The idea of the modern classic has really come to the fore in the last few years. But how can a car be both classic and modern? Is this just pretentious word-play? Aren’t modern classics simply old cars that aren’t special enough to be proper classics?
It helps to define what we understand by ‘classic car’. A huge part of the appeal of classics lies in their simpler engineering, lack of electronics, and their less refined driving experience compared to new vehicles. We expect chrome, noise, smells, and the risk of interfacing with passing wildlife.
But from the 1980s onwards, electronics have played an increasing role in how vehicles work. Cars now have a very different character from their simpler predecessors. They’re much more complicated, faster, more reliable, safer… less characterful, some would say. And you usually struggle to fix them at the side of the road using bits of trees.
So does this mean they can never be classics? Now that they’re past their best-before date, many cars of this generation are just as rare, interesting and fun as their pre-electronic era classics. Sometimes more affordable too.
And that’s a problem. They’re more than just ‘old cars’, but they’re too different from traditional classics to be called classics themselves. The gulf between a 1950s Series Land Rover and a 1990s Renault Clio Williams is massive, and as poignant as the difference between the people who typically want them. How can they all be classic cars? How can magazines, auctioneers and broadcasters possibly cater for all these audiences at the same time?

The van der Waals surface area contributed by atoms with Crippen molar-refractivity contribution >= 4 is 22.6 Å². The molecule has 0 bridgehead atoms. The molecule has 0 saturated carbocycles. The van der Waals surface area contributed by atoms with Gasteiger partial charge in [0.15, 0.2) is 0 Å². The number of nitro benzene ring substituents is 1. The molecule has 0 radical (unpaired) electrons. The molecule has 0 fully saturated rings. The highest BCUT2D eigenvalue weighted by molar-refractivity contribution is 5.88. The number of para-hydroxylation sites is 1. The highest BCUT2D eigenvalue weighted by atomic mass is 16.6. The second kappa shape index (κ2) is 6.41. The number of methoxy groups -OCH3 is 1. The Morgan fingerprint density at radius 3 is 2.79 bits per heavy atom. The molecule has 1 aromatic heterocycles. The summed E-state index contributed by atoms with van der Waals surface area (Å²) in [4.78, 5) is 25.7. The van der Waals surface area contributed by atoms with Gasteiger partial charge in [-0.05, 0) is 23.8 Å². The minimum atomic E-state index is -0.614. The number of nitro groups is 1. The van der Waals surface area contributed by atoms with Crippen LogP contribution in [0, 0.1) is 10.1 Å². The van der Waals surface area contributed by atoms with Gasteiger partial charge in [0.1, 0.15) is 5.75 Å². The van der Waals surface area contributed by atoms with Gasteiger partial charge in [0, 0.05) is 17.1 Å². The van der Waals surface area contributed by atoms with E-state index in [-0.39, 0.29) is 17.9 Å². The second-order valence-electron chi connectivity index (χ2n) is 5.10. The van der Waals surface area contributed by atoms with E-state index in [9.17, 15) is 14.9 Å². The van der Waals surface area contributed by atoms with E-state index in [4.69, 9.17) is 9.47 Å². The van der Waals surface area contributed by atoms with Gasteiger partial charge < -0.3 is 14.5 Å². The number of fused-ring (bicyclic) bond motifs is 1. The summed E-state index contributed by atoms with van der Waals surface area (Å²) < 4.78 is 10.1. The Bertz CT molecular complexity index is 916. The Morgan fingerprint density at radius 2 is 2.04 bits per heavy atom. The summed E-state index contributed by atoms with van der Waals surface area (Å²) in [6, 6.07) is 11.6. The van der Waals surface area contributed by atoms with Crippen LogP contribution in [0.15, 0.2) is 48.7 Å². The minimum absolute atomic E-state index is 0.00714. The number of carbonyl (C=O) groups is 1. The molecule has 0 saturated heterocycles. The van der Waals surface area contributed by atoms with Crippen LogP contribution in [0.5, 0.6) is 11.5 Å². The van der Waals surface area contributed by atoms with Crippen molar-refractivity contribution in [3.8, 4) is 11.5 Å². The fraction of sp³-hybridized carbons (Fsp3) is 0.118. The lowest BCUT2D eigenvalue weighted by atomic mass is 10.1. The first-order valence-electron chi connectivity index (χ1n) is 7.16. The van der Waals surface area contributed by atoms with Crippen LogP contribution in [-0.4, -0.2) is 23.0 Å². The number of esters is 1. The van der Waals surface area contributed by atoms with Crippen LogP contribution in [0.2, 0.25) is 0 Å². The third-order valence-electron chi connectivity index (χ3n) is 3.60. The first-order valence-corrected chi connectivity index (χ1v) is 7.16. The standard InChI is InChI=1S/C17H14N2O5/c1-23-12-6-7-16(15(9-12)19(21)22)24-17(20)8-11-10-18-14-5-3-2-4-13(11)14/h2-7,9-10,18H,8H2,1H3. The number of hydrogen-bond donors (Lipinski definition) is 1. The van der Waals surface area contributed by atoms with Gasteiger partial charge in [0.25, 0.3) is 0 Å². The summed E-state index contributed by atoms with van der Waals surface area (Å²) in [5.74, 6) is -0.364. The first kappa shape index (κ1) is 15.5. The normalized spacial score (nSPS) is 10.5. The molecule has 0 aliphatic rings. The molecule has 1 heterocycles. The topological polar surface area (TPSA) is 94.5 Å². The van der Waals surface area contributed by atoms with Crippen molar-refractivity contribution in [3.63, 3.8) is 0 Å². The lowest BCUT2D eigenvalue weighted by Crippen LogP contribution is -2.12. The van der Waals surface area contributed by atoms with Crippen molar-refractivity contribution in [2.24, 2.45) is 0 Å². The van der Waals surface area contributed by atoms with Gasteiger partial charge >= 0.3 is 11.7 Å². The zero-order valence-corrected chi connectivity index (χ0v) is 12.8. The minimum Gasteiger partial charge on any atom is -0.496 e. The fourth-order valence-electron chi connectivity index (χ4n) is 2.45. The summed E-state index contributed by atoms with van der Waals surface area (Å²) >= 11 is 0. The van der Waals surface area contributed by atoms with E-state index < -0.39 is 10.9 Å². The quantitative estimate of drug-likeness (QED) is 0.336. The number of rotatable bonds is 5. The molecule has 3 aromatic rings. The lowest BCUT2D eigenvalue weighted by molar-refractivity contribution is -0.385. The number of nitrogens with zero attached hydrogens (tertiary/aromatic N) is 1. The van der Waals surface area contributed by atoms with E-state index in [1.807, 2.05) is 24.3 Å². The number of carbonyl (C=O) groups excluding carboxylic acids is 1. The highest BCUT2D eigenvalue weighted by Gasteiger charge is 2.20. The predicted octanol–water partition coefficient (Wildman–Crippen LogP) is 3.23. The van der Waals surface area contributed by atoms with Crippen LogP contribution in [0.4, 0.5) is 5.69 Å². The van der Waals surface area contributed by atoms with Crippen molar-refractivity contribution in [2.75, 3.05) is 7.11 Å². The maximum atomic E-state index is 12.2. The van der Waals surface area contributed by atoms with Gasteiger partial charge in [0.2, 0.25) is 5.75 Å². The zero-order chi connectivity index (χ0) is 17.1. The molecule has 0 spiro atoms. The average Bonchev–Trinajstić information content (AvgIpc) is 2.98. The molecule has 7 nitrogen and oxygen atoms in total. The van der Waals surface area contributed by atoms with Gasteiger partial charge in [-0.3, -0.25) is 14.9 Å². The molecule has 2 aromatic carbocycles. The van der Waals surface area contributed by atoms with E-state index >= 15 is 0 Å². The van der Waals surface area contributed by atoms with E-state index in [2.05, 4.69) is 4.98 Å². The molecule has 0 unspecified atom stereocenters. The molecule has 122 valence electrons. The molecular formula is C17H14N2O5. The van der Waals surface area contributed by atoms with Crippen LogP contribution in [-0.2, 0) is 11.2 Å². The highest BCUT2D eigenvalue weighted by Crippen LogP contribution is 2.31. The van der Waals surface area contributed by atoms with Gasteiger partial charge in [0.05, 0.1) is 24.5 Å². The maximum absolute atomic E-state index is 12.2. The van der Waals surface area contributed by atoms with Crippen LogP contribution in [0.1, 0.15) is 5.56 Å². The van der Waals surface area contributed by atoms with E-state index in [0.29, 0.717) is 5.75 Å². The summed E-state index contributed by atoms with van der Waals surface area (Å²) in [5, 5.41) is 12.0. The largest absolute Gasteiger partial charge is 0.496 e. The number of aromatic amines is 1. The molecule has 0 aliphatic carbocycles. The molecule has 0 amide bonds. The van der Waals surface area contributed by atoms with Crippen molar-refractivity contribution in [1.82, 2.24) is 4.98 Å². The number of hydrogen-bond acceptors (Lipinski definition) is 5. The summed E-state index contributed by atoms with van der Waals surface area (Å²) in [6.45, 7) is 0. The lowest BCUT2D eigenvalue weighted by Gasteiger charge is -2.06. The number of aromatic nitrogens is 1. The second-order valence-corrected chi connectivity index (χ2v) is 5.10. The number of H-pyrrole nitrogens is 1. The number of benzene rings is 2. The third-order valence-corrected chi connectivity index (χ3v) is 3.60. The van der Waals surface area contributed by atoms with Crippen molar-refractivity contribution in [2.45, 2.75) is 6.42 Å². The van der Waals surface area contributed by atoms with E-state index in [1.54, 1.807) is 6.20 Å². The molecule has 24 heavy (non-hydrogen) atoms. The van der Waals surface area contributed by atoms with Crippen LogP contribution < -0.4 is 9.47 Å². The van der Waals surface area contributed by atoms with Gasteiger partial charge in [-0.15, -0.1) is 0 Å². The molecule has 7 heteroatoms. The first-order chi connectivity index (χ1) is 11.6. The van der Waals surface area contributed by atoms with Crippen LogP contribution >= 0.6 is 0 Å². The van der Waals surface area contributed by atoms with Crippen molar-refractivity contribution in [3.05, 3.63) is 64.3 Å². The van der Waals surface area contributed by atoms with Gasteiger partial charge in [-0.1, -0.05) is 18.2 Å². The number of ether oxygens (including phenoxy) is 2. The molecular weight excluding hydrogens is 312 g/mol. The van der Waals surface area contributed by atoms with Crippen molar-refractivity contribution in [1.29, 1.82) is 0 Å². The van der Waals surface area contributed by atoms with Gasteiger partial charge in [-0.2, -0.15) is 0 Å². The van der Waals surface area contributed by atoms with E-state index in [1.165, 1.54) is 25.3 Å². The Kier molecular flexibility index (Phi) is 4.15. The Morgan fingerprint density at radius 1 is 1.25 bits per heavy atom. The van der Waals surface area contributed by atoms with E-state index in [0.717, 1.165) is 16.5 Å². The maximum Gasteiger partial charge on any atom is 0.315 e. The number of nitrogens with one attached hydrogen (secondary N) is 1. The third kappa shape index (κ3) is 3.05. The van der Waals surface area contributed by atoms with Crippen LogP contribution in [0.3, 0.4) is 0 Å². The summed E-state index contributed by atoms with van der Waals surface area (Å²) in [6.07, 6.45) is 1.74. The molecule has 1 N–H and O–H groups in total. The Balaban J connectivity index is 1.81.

Modern Classics magazine, launched by Bauer in 2016 to cater for this new niche, showcases ‘hero cars from the 1980s, 1990s and 2000s’, still an enormous remit really. Feature vehicles have ranged from the Audi 80 B2 from the 1980s (a car which most mags would be perfectly happy calling a good old ‘classic car’) to the BMW E60 M5… which some might say wears any kind of ‘classic’ moniker about as comfortably as a bishop in a skirt.
Isn’t a modern classic what we used to call a ‘future classic’?
There has definitely been some overlap between the two terms in the last couple of decades. Is this a dastardly ploy by sellers of future classics to get buyers to pay more? A future classic isn’t a classic yet; but a modern classic is one already. As a modern classic you can charge more for it.
Or is the modern classic movement (if you dare call it that) really just an excuse for motoring journalists to write more about cars they can actually afford themselves? They’re not paid terribly well, bless ’em. And there’s only so many times you can get away with publishing ‘5 Future Classics To Invest In Now’…